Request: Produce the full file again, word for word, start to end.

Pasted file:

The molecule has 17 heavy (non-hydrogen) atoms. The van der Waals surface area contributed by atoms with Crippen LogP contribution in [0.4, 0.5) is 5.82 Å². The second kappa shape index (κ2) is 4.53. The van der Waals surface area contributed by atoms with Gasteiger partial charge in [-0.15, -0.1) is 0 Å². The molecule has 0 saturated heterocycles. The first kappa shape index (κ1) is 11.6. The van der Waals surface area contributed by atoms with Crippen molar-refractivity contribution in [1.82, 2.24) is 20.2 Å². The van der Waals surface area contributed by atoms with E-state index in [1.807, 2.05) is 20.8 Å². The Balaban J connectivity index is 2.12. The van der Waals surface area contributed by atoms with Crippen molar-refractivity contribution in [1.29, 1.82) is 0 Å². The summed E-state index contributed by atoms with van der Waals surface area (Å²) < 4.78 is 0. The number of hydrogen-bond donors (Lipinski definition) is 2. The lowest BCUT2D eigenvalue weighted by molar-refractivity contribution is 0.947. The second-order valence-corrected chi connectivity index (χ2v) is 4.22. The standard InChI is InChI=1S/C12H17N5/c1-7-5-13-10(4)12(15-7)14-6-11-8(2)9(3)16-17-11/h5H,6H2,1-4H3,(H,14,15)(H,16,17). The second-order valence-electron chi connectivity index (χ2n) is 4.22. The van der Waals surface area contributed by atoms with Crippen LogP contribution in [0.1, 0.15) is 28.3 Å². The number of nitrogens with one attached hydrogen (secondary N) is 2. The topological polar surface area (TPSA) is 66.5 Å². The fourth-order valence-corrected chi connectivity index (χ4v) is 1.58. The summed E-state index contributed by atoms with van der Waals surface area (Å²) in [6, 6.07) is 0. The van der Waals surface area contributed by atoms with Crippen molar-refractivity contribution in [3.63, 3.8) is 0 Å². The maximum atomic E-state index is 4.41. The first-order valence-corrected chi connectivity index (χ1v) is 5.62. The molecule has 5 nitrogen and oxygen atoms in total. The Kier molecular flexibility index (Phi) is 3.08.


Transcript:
The molecule has 17 heavy (non-hydrogen) atoms. The van der Waals surface area contributed by atoms with Crippen LogP contribution in [0.4, 0.5) is 5.82 Å². The second kappa shape index (κ2) is 4.53. The van der Waals surface area contributed by atoms with Gasteiger partial charge in [-0.15, -0.1) is 0 Å². The molecule has 0 saturated heterocycles. The first kappa shape index (κ1) is 11.6. The van der Waals surface area contributed by atoms with Crippen molar-refractivity contribution in [1.82, 2.24) is 20.2 Å². The van der Waals surface area contributed by atoms with E-state index in [1.807, 2.05) is 20.8 Å². The Balaban J connectivity index is 2.12. The van der Waals surface area contributed by atoms with Crippen molar-refractivity contribution in [1.29, 1.82) is 0 Å². The summed E-state index contributed by atoms with van der Waals surface area (Å²) < 4.78 is 0. The number of hydrogen-bond donors (Lipinski definition) is 2. The lowest BCUT2D eigenvalue weighted by molar-refractivity contribution is 0.947. The second-order valence-corrected chi connectivity index (χ2v) is 4.22. The standard InChI is InChI=1S/C12H17N5/c1-7-5-13-10(4)12(15-7)14-6-11-8(2)9(3)16-17-11/h5H,6H2,1-4H3,(H,14,15)(H,16,17). The second-order valence-electron chi connectivity index (χ2n) is 4.22. The van der Waals surface area contributed by atoms with Crippen LogP contribution in [0.1, 0.15) is 28.3 Å². The number of nitrogens with one attached hydrogen (secondary N) is 2. The topological polar surface area (TPSA) is 66.5 Å². The fourth-order valence-corrected chi connectivity index (χ4v) is 1.58. The summed E-state index contributed by atoms with van der Waals surface area (Å²) in [6, 6.07) is 0. The van der Waals surface area contributed by atoms with Crippen molar-refractivity contribution in [3.63, 3.8) is 0 Å². The maximum atomic E-state index is 4.41. The first-order valence-corrected chi connectivity index (χ1v) is 5.62. The molecule has 5 nitrogen and oxygen atoms in total. The Kier molecular flexibility index (Phi) is 3.08.